Welcome to ILAMB!
The International Land Model Benchmarking (ILAMB) project is a model-data intercomparison and integration project designed to improve the performance of land models and, in parallel, improve the design of new measurement campaigns to reduce uncertainties associated with key land surface processes. Building upon past model evaluation studies, described below, the goals of ILAMB are to:
- develop internationally accepted benchmarks for land model performance,
- promote the use of these benchmarks by the international community for model intercomparison,
- strengthen linkages between experimental, remote sensing, and climate modeling communities in the design of new model tests and new measurement programs, and
- support the design and development of a new, open source, benchmarking software system for use by the international community.
Improving the representation of the carbon cycle and land surface processes in climate models requires extensive comparison of model results with observations. This process is difficult and time intensive. Past data-model intercomparisons have strengthened the representation of key processes in land models, but often this information has not been easily accessible for use by other modeling teams or in future intercomparisons. Specifically, there is a large cost in developing the infrastructure to make meaningful model-data comparisons, even when the data are freely and easily available. Further, the development of sophisticated model diagnostics programs—that can fully exploit the richness of large Earth System data sets like satellite or Fluxnet measurements—are outside the scope of any single modeling center. Thus, an important direction for the field is the development of a community-based model evaluation system that is open source and modular, allowing for contributions by many different modeling and measurement teams.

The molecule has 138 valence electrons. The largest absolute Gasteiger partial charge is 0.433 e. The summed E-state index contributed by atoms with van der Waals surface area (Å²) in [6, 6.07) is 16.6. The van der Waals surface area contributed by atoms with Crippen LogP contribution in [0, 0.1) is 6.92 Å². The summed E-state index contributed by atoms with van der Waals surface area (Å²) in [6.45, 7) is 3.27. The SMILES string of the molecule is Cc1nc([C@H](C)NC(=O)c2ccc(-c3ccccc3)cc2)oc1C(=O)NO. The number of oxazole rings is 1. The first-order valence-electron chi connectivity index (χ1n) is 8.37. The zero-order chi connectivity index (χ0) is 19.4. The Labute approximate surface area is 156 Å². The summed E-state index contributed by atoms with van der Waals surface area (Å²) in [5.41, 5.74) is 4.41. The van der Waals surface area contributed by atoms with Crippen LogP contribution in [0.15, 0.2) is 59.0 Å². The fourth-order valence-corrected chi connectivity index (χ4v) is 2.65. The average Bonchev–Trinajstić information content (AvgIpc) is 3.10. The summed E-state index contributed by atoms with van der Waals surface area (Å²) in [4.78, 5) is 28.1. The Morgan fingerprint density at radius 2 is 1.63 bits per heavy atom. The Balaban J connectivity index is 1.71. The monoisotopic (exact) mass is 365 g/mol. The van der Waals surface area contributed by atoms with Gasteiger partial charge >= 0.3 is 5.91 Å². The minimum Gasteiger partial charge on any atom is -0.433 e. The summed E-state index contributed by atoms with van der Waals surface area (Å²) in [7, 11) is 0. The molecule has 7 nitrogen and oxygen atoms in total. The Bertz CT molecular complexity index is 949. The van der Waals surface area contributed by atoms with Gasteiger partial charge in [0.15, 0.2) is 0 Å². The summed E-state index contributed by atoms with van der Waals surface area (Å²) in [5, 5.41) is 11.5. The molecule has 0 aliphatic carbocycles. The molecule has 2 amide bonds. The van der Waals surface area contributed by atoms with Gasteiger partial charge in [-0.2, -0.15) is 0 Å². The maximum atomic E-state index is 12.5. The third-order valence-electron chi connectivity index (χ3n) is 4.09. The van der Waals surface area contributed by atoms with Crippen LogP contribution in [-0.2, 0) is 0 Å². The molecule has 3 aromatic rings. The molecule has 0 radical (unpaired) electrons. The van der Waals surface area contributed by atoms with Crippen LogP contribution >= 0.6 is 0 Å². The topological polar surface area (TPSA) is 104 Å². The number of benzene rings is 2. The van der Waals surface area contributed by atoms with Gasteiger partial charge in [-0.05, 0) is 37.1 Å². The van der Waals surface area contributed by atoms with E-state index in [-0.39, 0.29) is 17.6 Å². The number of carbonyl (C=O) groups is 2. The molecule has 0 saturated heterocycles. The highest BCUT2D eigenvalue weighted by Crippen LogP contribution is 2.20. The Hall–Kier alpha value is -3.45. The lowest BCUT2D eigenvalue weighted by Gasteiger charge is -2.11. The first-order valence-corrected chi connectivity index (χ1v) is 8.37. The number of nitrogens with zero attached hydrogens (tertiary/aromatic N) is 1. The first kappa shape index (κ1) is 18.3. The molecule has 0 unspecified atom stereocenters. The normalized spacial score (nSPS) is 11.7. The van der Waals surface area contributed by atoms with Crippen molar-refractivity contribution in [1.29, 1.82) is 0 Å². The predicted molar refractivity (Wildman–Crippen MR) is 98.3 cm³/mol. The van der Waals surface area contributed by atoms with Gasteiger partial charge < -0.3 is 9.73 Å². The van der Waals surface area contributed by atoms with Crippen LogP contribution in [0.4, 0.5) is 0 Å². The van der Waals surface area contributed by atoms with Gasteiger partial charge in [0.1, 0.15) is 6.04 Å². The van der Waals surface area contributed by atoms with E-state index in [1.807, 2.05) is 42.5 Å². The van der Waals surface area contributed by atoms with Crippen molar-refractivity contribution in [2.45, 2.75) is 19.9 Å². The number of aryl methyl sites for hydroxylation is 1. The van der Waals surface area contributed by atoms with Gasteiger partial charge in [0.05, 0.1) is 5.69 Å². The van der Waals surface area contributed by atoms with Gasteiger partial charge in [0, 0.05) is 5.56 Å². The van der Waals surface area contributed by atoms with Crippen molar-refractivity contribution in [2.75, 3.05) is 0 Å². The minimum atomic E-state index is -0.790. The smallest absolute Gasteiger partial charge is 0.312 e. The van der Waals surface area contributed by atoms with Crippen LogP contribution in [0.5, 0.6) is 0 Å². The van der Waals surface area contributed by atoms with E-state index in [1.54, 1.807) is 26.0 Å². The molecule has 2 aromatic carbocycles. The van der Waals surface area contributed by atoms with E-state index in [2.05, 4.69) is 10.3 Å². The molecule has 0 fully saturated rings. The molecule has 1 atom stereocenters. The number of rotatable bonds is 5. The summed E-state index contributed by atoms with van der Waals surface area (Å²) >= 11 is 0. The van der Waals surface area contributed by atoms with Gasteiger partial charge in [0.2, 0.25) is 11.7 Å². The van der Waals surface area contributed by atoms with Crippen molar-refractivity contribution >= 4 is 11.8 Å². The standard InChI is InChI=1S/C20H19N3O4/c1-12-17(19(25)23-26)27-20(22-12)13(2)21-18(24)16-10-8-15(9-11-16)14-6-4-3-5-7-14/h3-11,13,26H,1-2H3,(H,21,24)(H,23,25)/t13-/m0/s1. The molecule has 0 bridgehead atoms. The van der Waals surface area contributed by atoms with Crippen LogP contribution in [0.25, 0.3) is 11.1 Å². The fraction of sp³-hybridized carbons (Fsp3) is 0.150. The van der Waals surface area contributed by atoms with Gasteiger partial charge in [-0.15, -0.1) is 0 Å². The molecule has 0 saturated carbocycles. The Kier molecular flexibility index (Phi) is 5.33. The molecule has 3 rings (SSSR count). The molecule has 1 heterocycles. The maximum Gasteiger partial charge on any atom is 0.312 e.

Multiple past intercomparison efforts provide a foundation a new international benchmarking activity. C4MIP provided the community with an elegant conceptual framework for diagnosing the causes of model-to-model differences in feedback strength (Friedlingstein et al., 2006; Gregory et al., 2009). The Carbon-Land Model Intercomparison Project (C-LAMP) also was a first step in this direction (Hoffman et al., 2008; Randerson et al., 2009). Nine different classes of observations were used to evaluate two biogeochemistry models (CASA′ and CN) within the Community Climate System Model. For each class of observations, the models received a score based on the quality of the fit with the measurements. Information from different data streams were weighted by the relative importance of the observational constraint, the uncertainty in the observations, and the uncertainty in the model. The code and model output from C-LAMP is publicly available and is now being used by several modeling centers in Europe and in the U.S.
Meeting in January 2011
The last ILAMB Meeting was held in Irvine, California, USA, on 24–26 January 2011. Sponsored by the U.S. Department of Energy, NASA, and IGBP-AIMES, More...